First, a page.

October 27, 2021

Your Crystal Ball

I miss the days when a blind date was a blind date, and a matchmaker could call and say, “I have a great guy for you; meet him”. The couple would speak on the phone, meet, ask each other questions, and if there was some chemisry, begin dating - getting to know each other face-to-face, in-person, close-up.

Singles today are too clever, wise and discerning for a phone call. Today’s singles prefer to skip right to the elimination round and bypass that all-too-crucual preliminary step. The preliminary step where you decide whether or not there is enough chemistry to meet. What happened to that crucial step? When did we get too lazy for a phone call? Instead, we trust the profile to contain all we need to know, as if a few paragraphs and a photo are a crystal ball that can spot everything that is “right” or “wrong” about a match.

I often have the feeling that people read a profile to find what is wrong, instead of focusing on all the things that are right.

Rona, my 57 year old, divorced client said this to me during our interview, “I would love to meet a man who enjoys sports as much as I do”. I sent Dave’s profile, an attractive, successful, fellow sports-lover.  A week went by and I still hadn’t received a response from Rona. Usually, the responses come quickly. I reached out to be sure she’d received his information. She apologized for not getting back to me sooner, explaining “there was a hurricane warning in my area recently”…and after a pause added…”besides, I have doubts about Dave and wanted to think about it more. He wrote that he is ‘happy with his work’ and that ‘he loves going skiing and scuba diving’, but he didn’t write about anything else. He’s clearly obsessed”.

My client looked into her crystal ball and decided that because Dave didn’t write about any other interests, he is “obsessed” with work and sports to the exclusion of everything else, and she didn’t want this trait either.

She reached this dramatic conclusion without speaking with Dave.

“While I think we would have our passion for sports in common”, she continued, “he didn’t mention anything but skiiing, scuba diving, and work. I don’t get a sense that he has any other interests; I would like you to keep looking.”


Dinah was single and 37 when she revealed to me that she had been a member of a well-known dating site for years, and in spite of receiving hundreds of messages from single men, she’d only gone out on a couple of dates after all this time. She summed up her crystal ball insight like this, “The ones who are attractive are not romantic. The ones who are attractive and romantic won’t relocate. Those who will relocate and are attractive and romantic, don’t like cats.”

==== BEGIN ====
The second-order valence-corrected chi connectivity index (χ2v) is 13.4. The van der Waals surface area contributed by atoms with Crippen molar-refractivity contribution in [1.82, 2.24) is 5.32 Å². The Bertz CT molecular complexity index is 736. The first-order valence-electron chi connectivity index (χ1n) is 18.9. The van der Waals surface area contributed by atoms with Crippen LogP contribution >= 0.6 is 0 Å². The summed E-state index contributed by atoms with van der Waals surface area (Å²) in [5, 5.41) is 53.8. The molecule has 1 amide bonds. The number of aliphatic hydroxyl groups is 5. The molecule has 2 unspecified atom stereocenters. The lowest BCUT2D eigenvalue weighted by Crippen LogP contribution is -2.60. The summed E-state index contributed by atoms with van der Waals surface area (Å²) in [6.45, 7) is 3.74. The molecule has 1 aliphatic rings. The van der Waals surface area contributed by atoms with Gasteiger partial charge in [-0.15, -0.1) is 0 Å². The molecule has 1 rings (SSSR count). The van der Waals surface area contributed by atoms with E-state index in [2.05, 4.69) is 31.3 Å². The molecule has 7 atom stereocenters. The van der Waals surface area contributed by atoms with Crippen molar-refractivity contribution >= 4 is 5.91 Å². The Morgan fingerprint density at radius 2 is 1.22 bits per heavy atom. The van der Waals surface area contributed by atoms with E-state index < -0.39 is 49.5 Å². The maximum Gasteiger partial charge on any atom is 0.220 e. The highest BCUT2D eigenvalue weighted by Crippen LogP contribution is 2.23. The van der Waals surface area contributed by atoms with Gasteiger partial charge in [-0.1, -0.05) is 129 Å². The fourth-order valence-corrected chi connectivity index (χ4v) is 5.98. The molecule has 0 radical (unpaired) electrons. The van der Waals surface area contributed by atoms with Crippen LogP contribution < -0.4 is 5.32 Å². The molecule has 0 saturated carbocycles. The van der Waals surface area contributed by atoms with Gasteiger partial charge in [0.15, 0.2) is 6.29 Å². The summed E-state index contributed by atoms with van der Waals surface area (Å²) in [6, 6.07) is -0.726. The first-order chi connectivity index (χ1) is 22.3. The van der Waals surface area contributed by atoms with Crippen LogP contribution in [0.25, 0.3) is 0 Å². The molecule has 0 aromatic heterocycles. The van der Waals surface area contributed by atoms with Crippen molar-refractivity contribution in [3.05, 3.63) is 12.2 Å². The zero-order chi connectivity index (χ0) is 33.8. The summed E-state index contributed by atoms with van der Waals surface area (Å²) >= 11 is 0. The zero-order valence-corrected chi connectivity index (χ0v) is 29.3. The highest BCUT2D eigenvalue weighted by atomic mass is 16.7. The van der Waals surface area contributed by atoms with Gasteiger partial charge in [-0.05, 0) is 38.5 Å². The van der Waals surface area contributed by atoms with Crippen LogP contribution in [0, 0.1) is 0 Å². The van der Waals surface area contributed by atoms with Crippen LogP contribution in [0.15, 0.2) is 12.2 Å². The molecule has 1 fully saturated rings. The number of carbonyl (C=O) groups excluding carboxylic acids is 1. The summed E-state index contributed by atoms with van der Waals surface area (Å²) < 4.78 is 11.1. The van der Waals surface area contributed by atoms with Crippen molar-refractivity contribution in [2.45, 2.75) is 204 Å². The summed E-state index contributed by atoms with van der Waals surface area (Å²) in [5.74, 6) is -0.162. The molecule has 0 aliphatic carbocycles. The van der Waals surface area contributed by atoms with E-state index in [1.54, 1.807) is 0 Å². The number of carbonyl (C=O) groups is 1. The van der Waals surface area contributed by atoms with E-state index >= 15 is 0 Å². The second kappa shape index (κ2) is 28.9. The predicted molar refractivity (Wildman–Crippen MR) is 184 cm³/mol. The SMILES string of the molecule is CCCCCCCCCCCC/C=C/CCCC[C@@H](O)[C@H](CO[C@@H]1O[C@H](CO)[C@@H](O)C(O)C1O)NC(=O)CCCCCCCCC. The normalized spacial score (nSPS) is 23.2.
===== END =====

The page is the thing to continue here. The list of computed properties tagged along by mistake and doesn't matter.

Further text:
She scrutinized profiles with her mental checklist - if she liked his photos, check mark for “attractive”; not mentioning cats, means he doesn’t like them; left the “relocation” box blank? - he isn’t open to it. In short, if a trait wasn’t pointedly mentioned in the profile, he didn’t possess it (or he did - depending on which side of the coin she wanted things to fall out on that day). Whatever she decided, the decision was made without the benefit of a preliminary phone call.

And what about being romantic? Well, she was never able to tell me how she could accurately make this determination without going on a date with the guy…oh right, that crystal ball.

It happened again recently; one of my clients refused to meet lawyers or men with finance-based careers. She believes it means they aren’t passionate or romantic because “those professions are for men who are hyper-focused on work”.


When you can’t even make time for a preliminary phone call, it looks more like fear rather than intuition or time conservation that is holding you back. I’m not suggesting you block a four-hour window to shower, dress and bring your energy to a face-to-face meetup. But if you can’t conjure up enough adventurous spirit to make it through a a 30 minute zoom call where you only have to dress your top half (ha, ha)..well, maybe you’re too busy for a relationship.

Is it such a leap of faith to pick up the phone and talk to someone? To have a conversation and learn what makes this person tick? To ask your questions and listen to the answers with an open mind and curious heart. Be receptive! This is all that is required of love! Be receptive! Ask questions, answer questions, and show flexibility.

Don’t make assumptions about anyone from a brief paragraph or a few photos. That crystal ball is critically flawed. Trade in your skepticism for spunk, initiative, and a willingness to take a chance that you might actually connect with another person on a very intimate level.

Ahhh, but maybe this is what you are afraid of?